They don’t get as much attention as policy debates that gum up and even fracture legislative sessions (think Medicaid expansion), but a slew of proposed legal-related changes will be before legislators this year – some new, some old standbys.
For instance, the Legislature will try to overhaul Florida’s alimony law for at least the third time in recent years.
The same sides have aligned against each other: Ex-spouses – largely men – who say “forever alimony” isn’t fair, and their former mates – mostly women – who counter that they shouldn’t be penalized for having difficulty re-entering the work world because they stayed home to raise children.
A House bill (HB 455), sponsored by Republican state Rep. Colleen Burton of Lakeland, is already on the move, having cleared its first committee in November along party lines.
Burton’s bill effectively would end permanent alimony by limiting judges’ discretion in awarding it after a divorce by providing a preset formula for how much an ex-spouse should get and for how long.
Another measure (SB 250) pushed by state Sen. Tom Lee, a Brandon Republican, also has child-sharing provisions that have caused a commotion in prior sessions.
That bill, which hasn’t yet had a hearing, creates a legal presumption that “approximately equal time-sharing with a minor child by both parents is … in the (child’s) best interest.”
Judicial term limits also is on the docket. It’s a pet project of House Speaker-designate Richard Corcoran, who included it in an 86-page policy paper he wrote with other House members that calls for a new “legislative culture of purpose.”
“No public office – be it state representative, governor or judge – should be for life,” Corcoran has said.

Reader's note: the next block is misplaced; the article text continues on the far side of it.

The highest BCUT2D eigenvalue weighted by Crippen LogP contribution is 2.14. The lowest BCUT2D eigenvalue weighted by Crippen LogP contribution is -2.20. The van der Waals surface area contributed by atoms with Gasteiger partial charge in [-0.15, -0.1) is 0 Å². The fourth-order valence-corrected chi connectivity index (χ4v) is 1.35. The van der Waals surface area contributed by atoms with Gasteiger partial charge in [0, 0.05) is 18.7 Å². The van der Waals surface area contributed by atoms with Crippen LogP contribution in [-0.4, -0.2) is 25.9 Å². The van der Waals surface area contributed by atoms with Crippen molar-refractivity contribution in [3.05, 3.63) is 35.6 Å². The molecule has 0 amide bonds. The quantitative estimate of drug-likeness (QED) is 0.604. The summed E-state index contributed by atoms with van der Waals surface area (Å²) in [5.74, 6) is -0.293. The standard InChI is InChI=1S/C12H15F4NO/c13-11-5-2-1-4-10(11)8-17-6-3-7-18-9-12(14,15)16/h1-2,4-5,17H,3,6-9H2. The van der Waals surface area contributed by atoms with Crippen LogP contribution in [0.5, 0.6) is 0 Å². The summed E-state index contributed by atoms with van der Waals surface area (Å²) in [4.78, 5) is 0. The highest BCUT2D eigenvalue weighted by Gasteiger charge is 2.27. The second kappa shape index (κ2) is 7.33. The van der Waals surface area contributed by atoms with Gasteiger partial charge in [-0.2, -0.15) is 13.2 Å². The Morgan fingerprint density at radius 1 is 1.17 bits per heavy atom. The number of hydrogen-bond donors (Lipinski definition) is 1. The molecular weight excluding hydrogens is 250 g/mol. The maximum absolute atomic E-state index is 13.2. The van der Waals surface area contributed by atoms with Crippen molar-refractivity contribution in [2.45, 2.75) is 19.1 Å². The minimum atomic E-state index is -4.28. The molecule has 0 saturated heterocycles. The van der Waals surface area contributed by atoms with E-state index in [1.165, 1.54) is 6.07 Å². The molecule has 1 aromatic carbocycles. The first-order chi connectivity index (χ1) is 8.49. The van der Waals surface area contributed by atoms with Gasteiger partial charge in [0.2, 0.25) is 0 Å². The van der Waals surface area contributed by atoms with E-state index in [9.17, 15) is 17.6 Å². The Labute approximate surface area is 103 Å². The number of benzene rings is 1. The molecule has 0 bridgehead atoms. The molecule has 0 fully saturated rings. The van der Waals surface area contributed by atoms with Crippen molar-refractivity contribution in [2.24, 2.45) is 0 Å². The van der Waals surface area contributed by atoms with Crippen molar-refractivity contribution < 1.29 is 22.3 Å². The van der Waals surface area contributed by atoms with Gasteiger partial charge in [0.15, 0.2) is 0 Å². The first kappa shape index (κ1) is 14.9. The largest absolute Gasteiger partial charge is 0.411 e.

Coincidentally, it comes in the wake of House Republican displeasure with the state Supreme Court over what the controlling GOP caucus perceives to be overly liberal interpretations of law by most of its justices.
A measure (HB 197) that would impose term limits on Florida’s appellate-level judges has cleared its first House committee. It would limit district court of appeal judges and state Supreme Court justices to two terms on the bench. They now can serve unlimited six-year terms until mandatory retirement at 70.
More obscure, technical proposals also are coming back, after languishing in past sessions.
One of those is a bill (HB 203) affecting estoppel letters, an obscure part of some real estate closings, has returned, after dying last year. They’re legal documents sent by a homeowners association, detailing any amount owed to the association. Usually, that’s unpaid fines or association fees left by owners who defaulted on their mortgage.
Title agents and Realtors want to shift the cost of preparing such letters from themselves back to the associations. But Mark Anderson, a lobbyist for the statewide association of community association managers, says preparing estoppel letters takes time and research, costing anywhere from $15 to $400.
State Sen. Gwen Margolis, a Miami-Dade Democrat, disputed that story, saying all homeowners associations “do is punch a button on a computer … It’s been a ripoff for a while.”
This year may bring better fortune to estoppel changes; the issue has been re-branded by PR man Kevin Cate as “smashing the Home Tax.”
Another issue being watched by lawmakers already passed the Legislature but still isn’t being implemented.
In 2013, the Legislature approved and Gov. Rick Scott signed into law the changing of Florida’s expert evidence rule to the Daubert standard used by federal courts and most states.
But the courts have yet to follow it, and The Florida Bar’s Board of Governors recently voted to recommend to the Florida Supreme Court against doing so.
Florida used the Frye standard, which asks whether expert testimony is “generally accepted” in a particular scientific community. Daubert is stricter scientifically and can often require a kind of “mini-trial” even before an expert can appear in front of jurors.
It’s generally considered easier for plaintiffs to get damaging expert testimony before a jury under Frye, and much harder to do so under Daubert. That’s why the latter became a favorite of the defense bar and its big business clients.
The courts have avoided having to follow the change because of a question over whether switching the expert testimony rule is substantive or procedural. Generally under the state constitution, the Legislature has authority over the “substance” of court operations and the courts decide matters purely of “procedure.”